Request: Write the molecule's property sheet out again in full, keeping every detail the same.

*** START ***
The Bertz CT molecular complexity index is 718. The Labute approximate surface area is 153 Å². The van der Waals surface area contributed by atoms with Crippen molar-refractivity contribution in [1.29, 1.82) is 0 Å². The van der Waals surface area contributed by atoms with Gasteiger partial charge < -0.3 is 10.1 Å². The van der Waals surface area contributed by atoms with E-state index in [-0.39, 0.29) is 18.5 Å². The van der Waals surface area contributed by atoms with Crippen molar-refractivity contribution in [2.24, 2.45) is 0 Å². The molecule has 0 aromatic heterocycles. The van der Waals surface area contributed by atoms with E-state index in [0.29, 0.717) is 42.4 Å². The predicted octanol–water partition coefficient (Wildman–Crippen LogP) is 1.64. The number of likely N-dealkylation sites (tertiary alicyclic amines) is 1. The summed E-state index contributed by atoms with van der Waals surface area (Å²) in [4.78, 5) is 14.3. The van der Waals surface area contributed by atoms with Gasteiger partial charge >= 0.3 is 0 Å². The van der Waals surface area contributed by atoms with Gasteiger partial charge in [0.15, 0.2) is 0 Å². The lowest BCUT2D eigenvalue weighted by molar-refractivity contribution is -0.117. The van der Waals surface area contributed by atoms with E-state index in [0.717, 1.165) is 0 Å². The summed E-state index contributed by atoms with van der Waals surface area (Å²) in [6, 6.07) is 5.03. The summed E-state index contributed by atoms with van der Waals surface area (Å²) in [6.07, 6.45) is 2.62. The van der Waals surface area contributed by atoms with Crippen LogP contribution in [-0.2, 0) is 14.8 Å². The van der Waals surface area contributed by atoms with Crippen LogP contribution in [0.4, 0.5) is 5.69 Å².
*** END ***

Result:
The Bertz CT molecular complexity index is 718. The Labute approximate surface area is 153 Å². The van der Waals surface area contributed by atoms with Crippen molar-refractivity contribution in [1.29, 1.82) is 0 Å². The van der Waals surface area contributed by atoms with Gasteiger partial charge < -0.3 is 10.1 Å². The van der Waals surface area contributed by atoms with E-state index in [-0.39, 0.29) is 18.5 Å². The van der Waals surface area contributed by atoms with Crippen molar-refractivity contribution in [2.24, 2.45) is 0 Å². The molecule has 0 aromatic heterocycles. The van der Waals surface area contributed by atoms with E-state index in [0.29, 0.717) is 42.4 Å². The predicted octanol–water partition coefficient (Wildman–Crippen LogP) is 1.64. The number of likely N-dealkylation sites (tertiary alicyclic amines) is 1. The summed E-state index contributed by atoms with van der Waals surface area (Å²) in [4.78, 5) is 14.3. The van der Waals surface area contributed by atoms with Gasteiger partial charge >= 0.3 is 0 Å². The van der Waals surface area contributed by atoms with Gasteiger partial charge in [0.15, 0.2) is 0 Å². The lowest BCUT2D eigenvalue weighted by molar-refractivity contribution is -0.117. The van der Waals surface area contributed by atoms with E-state index in [0.717, 1.165) is 0 Å². The summed E-state index contributed by atoms with van der Waals surface area (Å²) in [6, 6.07) is 5.03. The summed E-state index contributed by atoms with van der Waals surface area (Å²) in [6.07, 6.45) is 2.62. The van der Waals surface area contributed by atoms with Crippen LogP contribution in [-0.2, 0) is 14.8 Å². The van der Waals surface area contributed by atoms with Crippen LogP contribution in [0.4, 0.5) is 5.69 Å².